“How is that a problem, Maa?” laughed Ramona.
”Well! It’s not, if you are okay with it. So, what should I respond?” asked her mother earnestly.
”Maa! I guess there´s no harm in meeting someone,” smiled Ramona.
Ramona and Ronav decided to meet up at a coffee shop. Ronav was a tall and handsome man, with a distinguished air of sophistication. He was courteous and friendly.
“At 35, how come you haven´t found any worthy man for yourself as yet?” asked Ronav.
“Mr.Ronav! If what you are really enquiring about is my past, if I am a virgin? Let me be straight up and say, I am not,” answered Ramona matter-of-factly.
Ronav almost choked on his hot coffee, biting his tongue hard, while managing to keep a straight face.
“No, that is not what I was suggesting,” he stuttered. “You’re right! Your past is none of my business. Now, I am sorry! Anyway, I heard you have apprehensions about the Arranged Marriage system.”
“To be frank, I quite like the practical approach of the institution….towards love and marriage. It is not the Arranged Marriage system per se which I detest, as much as the people who unscrupulously exploit the institution to suit their benefit.”
“What do you mean, Ramona? You seem to be contradicting yourself?”
”The system of Arranged Marriage prides itself on the success rate of marriages in this country. But at what cost! On one hand, it equates all women to ‘Goddess Lakshmi’ and gives them an honourable status in the society and a sense of security. On the other hand, it kills unborn babies, strips girls of all value and strength and deems them as a burden, squashes all their aspirations and dreams to make them believe that marriage is their ultimate end goal in life, glorify and respect them only when they serve their socially approved role, which is that of the eternal martyr,” Ramona spoke animatedly.
“Hmmmm!” Ronav listened in rapture.
“But what I hate and detest the most is that they murder her entire identity in the garb of tradition bunkum, erase her past as if it were insignificant and never existed. It is barbaric murder, you know! They kill the parent-daughter relationship once she is married as if she ceases to be a daughter anymore. Of course, she is compensated generously with her new found parents – her in-laws,” she laughed sarcastically. “New found parents.. whose permission she must take to visit her biological parents. What´s the word for that?”
“Are you asking me?” asked Ronav. “Ahhh.. you mean ‘Paraya Dhan’.”
“Oh! Yes! That´s the word – ‘Paraya Dhan’! It infuriates every existing cell in my body. Why is it that a man continues to be the son life-long but a woman ceases to be a daughter post marriage? The f&%% society also has the gall to change a woman’s surname. The concept should be rebranded as ´Papaya Dhan´ because that’s what they make us, all women look like – Freaking Oddball Papayas,” she fumed with rage.
Ronak laughed out loud, caricaturing in his head – Ramona, the Papaya! “I’m sorry, again!” he said, back to his poker face, listening to Lady RaRa’s rants.
“They exploit the fact that women make loving and patient caregivers. If so, why can’t we take care of our own parents first? Isn’t charity supposed to begin at home? And I, freaking don’t care about any ‘Papaya Dhan’ philosophies! I remain my parents’ daughter forever. We talk so much about women’s rights but what about our duties as well, especially towards our parents? The Arranged Marriage system is so shamelessly skewed in favour of the man’s family that it is pathetic. Everyone gets to be smart and practical about their long-term future except the bride in question. I choose to be practical like all the other stakeholders in the arranged marriage business deal. We are in the 21st century, Dude and such asinine practices should be excreted out of the system’s backside”, said Ramona.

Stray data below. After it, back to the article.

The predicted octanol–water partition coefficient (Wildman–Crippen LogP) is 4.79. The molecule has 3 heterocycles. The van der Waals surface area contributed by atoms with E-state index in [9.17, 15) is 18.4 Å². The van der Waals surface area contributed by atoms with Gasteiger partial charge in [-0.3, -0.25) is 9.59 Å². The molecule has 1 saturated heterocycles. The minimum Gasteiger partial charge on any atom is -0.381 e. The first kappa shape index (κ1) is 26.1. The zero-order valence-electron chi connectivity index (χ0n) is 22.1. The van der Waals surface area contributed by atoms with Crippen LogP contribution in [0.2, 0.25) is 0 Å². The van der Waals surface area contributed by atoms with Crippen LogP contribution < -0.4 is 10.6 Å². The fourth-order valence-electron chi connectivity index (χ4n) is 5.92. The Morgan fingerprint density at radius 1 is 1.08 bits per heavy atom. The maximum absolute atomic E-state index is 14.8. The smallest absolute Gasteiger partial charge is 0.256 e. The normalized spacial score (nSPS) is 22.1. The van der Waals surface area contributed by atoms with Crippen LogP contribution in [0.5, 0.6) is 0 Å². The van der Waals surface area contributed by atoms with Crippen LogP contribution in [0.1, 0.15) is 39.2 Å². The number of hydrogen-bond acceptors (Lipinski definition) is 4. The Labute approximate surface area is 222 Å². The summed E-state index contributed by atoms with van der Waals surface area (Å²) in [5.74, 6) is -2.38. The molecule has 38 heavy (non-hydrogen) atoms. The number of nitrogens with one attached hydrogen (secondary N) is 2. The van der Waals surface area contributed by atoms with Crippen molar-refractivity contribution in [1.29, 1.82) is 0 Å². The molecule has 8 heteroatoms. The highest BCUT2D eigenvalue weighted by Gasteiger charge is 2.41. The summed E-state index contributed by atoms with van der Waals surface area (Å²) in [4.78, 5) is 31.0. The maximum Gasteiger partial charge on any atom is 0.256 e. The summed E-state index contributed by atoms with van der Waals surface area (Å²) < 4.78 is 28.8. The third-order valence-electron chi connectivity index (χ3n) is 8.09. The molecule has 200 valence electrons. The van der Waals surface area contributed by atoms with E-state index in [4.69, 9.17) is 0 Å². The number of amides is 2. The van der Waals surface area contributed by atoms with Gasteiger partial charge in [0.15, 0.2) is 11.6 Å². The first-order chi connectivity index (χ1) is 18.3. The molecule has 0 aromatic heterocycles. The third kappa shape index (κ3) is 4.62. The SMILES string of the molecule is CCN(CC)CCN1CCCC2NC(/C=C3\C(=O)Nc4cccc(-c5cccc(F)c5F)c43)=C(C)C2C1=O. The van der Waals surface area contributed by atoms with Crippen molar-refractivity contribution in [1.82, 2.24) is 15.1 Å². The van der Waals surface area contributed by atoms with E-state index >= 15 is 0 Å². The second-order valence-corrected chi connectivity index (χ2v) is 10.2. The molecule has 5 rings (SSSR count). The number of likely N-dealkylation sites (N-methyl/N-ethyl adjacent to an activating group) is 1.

“Ramona, I must admit that I appreciate and love your honesty and thoughts. I am glad to note that we are very similar in our outlook and approach to life. I was just as apprehensive as you were before meeting you. I have two beautiful children –a 10 year old daughter and 7 year old son. My wife died last year after finally succumbing to cancer, leaving behind a huge void in all our lives. When my mother brought me your proposal, I was not sure. The last thing I want for my children is a gold digger woman as their mother. I want a genuine, caring and nurturing mother for them and a woman who loves me enough to be my wife. In you, I see a strong yet sensitive lady who will make a wonderful mother and a great role model for both my daughter and son. I am sure they will love you just as much as I do. You have my word that your mother and brother are my own. If you agree, Lawyer Sahibaan, we can take some time to get know each other before arriving at a final verdict,” Ronav winked.
Six months later, Ramona and Ronav got engaged. Monica was eager to see Ramona as the traditional bride and couldn’t wait to dance till the wee hours of the morning at their wedding.
“Babe! No one outshines the bride on her own wedding day. Not even her best friend. My marriage, my rules and I party the hardest,” warned Ramona.
“Hey Bhagwan! Kuch toh sharam kar! At least on your wedding day, pretend to be the bashful bride, you weirdo!” quipped Monica.
Both the women tickled each other silly, rolled on the floor while laughing and crying out loud at the same time and finally, hugged each other really tight and close.
It was Childhood once more!
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First published here